Desktop-as-a-Service (DaaS) allows employees to access a desktop's virtual applications from anywhere, as long as they have an internet connection.
This subscription service is managed by a third-party cloud provider who hosts the backend virtual desktop infrastructure and streams the applications to users.
These virtual desktops can be customized and saved for frequent users or wiped clean each time a user logs out.
DaaS is a perfect solution for companies that need a fast way to manage many users while maintaining security. The providers handle all maintenance, upgrades, storage, and data backup. This reduces costs and the need for IT support.
In the not-so-distant future, more people will have the power to develop new applications using low-code or no-code tools. The fact that they will be assembling their own services for their own use means that they will be able to create systems that provide solutions to their specific problems. This allows for a new level of personalization in the workplace.
Gartner also predicts an expansion of citizen data science, which will give users the power to extract complex analytics from data without a data science background. This will empower them to make more informed decisions faster.
However, for your workforce to use these solutions to their full potential, you need an integrated platform that helps you make sense of data from many different sources.
That includes occupancy data from sensors and data from other workplace applications, such as service request software and asset management software.
It should have easy-to-use dashboards that allow you to track the key performance indicators that matter most to the success of your organization.
As we move into a new frontier of flexible, distributed work, these digital workplace trends will help your organization transcend the barriers of the physical workspace.
They will allow for better, more efficient collaboration and a more comfortable, positive employee experience.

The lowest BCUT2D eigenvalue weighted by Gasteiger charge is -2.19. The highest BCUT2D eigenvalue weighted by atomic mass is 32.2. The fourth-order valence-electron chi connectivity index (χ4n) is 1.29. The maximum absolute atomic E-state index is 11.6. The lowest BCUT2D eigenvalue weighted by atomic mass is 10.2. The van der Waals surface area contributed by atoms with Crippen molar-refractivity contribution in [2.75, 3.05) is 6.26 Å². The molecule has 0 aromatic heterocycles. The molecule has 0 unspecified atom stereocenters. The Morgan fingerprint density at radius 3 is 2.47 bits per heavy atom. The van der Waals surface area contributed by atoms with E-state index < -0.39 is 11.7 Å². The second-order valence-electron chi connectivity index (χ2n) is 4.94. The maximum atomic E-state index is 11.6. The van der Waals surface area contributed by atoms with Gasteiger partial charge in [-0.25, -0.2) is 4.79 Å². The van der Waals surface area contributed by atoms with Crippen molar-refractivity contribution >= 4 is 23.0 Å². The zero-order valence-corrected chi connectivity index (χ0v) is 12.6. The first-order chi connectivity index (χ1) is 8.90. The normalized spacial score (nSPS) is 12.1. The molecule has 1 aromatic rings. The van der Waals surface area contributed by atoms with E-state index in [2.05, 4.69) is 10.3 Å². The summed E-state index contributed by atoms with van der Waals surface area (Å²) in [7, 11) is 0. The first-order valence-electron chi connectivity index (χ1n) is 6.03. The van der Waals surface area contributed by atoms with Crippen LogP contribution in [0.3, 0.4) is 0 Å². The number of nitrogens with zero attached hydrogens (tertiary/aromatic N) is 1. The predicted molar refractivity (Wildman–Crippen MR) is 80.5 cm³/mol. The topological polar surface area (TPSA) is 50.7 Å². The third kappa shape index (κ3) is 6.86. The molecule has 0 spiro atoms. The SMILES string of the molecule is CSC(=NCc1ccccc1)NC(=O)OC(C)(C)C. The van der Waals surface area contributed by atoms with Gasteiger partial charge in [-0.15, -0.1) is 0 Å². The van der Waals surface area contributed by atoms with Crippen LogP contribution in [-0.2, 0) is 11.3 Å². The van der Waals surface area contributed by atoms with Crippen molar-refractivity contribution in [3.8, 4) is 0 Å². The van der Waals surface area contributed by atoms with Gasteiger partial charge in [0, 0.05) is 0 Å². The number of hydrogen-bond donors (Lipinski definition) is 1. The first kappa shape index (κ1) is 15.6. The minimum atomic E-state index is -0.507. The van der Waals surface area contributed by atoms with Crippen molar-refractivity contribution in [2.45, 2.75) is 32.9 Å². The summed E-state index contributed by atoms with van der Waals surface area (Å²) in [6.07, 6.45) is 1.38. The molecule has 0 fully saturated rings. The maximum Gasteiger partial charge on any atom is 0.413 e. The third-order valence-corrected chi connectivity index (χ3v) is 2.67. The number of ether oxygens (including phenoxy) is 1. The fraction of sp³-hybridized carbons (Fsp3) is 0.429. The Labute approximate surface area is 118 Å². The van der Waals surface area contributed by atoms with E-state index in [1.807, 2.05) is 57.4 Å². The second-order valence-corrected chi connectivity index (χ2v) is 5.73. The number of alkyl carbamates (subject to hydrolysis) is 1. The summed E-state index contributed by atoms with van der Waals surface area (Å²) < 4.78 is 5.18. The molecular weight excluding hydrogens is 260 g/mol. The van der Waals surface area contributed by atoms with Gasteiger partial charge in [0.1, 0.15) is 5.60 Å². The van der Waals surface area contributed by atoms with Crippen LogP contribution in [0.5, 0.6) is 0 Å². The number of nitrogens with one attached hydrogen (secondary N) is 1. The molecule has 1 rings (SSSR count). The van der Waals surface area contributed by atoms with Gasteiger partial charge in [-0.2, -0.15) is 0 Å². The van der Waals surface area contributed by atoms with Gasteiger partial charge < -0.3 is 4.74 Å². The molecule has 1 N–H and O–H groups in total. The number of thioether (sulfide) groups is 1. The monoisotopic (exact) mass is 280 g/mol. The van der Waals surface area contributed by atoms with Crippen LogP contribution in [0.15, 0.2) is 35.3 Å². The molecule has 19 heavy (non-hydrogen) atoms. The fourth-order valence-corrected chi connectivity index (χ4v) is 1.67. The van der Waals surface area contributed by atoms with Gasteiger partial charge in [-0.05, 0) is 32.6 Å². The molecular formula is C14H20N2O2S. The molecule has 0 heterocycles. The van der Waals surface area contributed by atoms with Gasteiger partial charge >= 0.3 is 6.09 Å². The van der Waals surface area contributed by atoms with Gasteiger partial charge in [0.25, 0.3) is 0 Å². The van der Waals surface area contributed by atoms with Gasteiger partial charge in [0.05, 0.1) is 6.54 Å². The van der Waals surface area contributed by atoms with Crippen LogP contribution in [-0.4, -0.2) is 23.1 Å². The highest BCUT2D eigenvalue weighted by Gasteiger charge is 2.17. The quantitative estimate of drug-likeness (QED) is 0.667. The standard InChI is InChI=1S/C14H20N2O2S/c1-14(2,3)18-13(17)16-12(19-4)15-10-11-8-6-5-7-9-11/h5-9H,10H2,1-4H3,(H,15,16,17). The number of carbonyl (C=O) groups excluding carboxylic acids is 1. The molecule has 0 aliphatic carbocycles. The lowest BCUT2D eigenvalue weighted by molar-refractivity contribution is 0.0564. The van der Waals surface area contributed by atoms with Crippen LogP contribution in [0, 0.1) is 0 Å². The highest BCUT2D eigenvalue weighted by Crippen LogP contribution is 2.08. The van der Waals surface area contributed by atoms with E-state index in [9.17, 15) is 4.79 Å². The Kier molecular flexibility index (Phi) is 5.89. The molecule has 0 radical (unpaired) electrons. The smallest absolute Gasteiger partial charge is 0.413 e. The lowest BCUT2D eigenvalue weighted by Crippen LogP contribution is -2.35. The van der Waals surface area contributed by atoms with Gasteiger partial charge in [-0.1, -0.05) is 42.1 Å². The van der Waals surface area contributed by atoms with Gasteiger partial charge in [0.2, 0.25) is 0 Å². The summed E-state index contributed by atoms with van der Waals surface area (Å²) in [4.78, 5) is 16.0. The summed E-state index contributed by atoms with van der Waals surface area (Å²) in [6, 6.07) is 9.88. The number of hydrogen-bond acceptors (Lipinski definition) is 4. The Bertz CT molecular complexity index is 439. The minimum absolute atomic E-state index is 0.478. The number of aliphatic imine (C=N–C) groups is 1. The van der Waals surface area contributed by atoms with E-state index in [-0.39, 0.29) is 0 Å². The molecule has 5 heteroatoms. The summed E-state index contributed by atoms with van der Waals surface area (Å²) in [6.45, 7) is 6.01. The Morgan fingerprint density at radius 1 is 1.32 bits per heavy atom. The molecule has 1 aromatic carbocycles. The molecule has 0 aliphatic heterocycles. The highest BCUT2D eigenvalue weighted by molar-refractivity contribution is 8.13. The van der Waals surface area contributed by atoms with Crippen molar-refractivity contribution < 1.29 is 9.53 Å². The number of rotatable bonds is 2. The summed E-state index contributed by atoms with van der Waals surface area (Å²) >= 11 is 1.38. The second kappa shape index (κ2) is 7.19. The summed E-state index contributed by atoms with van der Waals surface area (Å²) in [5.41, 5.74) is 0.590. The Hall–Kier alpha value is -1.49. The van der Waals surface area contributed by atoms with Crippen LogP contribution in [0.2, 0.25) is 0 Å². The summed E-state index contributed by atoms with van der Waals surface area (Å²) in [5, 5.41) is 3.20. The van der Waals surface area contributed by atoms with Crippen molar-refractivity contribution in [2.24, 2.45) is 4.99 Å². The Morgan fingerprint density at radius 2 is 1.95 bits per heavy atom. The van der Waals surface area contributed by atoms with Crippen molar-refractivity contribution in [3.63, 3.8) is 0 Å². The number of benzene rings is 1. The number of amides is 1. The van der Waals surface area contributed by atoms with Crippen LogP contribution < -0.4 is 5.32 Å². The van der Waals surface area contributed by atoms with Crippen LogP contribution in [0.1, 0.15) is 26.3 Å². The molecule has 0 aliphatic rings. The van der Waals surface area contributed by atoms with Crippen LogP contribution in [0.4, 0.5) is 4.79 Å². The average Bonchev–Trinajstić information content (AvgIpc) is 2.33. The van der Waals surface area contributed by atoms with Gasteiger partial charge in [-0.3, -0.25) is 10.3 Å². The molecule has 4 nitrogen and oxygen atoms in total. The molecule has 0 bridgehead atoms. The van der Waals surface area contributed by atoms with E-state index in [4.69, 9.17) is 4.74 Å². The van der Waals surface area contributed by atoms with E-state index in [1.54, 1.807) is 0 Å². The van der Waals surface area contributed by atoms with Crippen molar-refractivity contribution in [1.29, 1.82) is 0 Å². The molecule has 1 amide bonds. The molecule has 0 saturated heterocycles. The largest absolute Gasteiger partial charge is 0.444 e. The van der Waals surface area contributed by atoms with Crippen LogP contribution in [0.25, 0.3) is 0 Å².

It will also position your company to use data in creative ways to benefit both employees and customers.
While we never could have predicted a global pandemic and certainly wish it never would have happened, we saw some of these workplace trends coming several years ago.
That’s why we developed a cloud-based platform to serve at the backbone for your entire workplace. Known as an integrated experience management system (iXMS), it places the needs of employees at the center of everything. It connects to an entire ecosystem of technologies, bringing data from many different sources into one place where you can use them to make more informed decisions. That could even include emerging technologies like artificial intelligence and augmented reality.
When it comes to technology, the pace of change has never been faster. The longer you wait to implement your digital transformation initiatives, the farther you will fall behind.
To discover how you can use our iXMS to make the most of these digital workplace trends in the coming year, schedule a consultation with us.
As the VP of Product Strategy, Chad David Smith wears many hats that leverage his 20+ years of experience in the industry. Chad collaborates directly with clients and partners as well as with the iOFFICE client experience, client success, sales, marketing and development teams to create the most innovative and valued solutions for our clients.